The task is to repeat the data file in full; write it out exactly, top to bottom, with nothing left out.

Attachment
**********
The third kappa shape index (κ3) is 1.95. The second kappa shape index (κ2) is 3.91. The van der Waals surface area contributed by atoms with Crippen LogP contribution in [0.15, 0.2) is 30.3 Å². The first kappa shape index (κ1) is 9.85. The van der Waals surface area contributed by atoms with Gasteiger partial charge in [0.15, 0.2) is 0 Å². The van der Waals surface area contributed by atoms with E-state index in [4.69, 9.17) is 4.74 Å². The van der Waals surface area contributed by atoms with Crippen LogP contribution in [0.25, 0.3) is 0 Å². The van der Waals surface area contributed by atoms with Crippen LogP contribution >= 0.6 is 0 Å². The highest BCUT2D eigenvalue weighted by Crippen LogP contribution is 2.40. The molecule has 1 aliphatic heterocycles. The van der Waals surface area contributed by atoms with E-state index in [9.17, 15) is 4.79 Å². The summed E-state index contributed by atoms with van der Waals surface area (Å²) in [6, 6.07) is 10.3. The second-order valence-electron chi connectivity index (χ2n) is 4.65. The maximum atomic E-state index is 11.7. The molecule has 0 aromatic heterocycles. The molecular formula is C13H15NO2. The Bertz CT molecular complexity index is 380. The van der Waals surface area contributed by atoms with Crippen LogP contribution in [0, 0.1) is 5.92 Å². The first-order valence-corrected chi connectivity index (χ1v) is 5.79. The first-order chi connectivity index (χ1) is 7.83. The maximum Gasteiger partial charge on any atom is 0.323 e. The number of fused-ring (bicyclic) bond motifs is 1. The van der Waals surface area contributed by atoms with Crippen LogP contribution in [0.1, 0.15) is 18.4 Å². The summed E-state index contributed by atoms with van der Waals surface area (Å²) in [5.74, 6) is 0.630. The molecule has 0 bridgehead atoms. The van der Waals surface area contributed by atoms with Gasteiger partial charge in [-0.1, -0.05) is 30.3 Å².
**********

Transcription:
The third kappa shape index (κ3) is 1.95. The second kappa shape index (κ2) is 3.91. The van der Waals surface area contributed by atoms with Crippen LogP contribution in [0.15, 0.2) is 30.3 Å². The first kappa shape index (κ1) is 9.85. The van der Waals surface area contributed by atoms with Gasteiger partial charge in [0.15, 0.2) is 0 Å². The van der Waals surface area contributed by atoms with E-state index in [4.69, 9.17) is 4.74 Å². The van der Waals surface area contributed by atoms with Crippen LogP contribution in [0.25, 0.3) is 0 Å². The van der Waals surface area contributed by atoms with Crippen LogP contribution >= 0.6 is 0 Å². The highest BCUT2D eigenvalue weighted by Crippen LogP contribution is 2.40. The molecule has 1 aliphatic heterocycles. The van der Waals surface area contributed by atoms with E-state index in [9.17, 15) is 4.79 Å². The summed E-state index contributed by atoms with van der Waals surface area (Å²) in [6, 6.07) is 10.3. The second-order valence-electron chi connectivity index (χ2n) is 4.65. The maximum atomic E-state index is 11.7. The molecule has 0 aromatic heterocycles. The molecular formula is C13H15NO2. The Bertz CT molecular complexity index is 380. The van der Waals surface area contributed by atoms with Crippen LogP contribution in [0, 0.1) is 5.92 Å². The first-order valence-corrected chi connectivity index (χ1v) is 5.79. The first-order chi connectivity index (χ1) is 7.83. The maximum Gasteiger partial charge on any atom is 0.323 e. The number of fused-ring (bicyclic) bond motifs is 1. The van der Waals surface area contributed by atoms with Crippen LogP contribution in [0.1, 0.15) is 18.4 Å². The summed E-state index contributed by atoms with van der Waals surface area (Å²) in [5.74, 6) is 0.630. The molecule has 0 bridgehead atoms. The van der Waals surface area contributed by atoms with Gasteiger partial charge in [-0.1, -0.05) is 30.3 Å².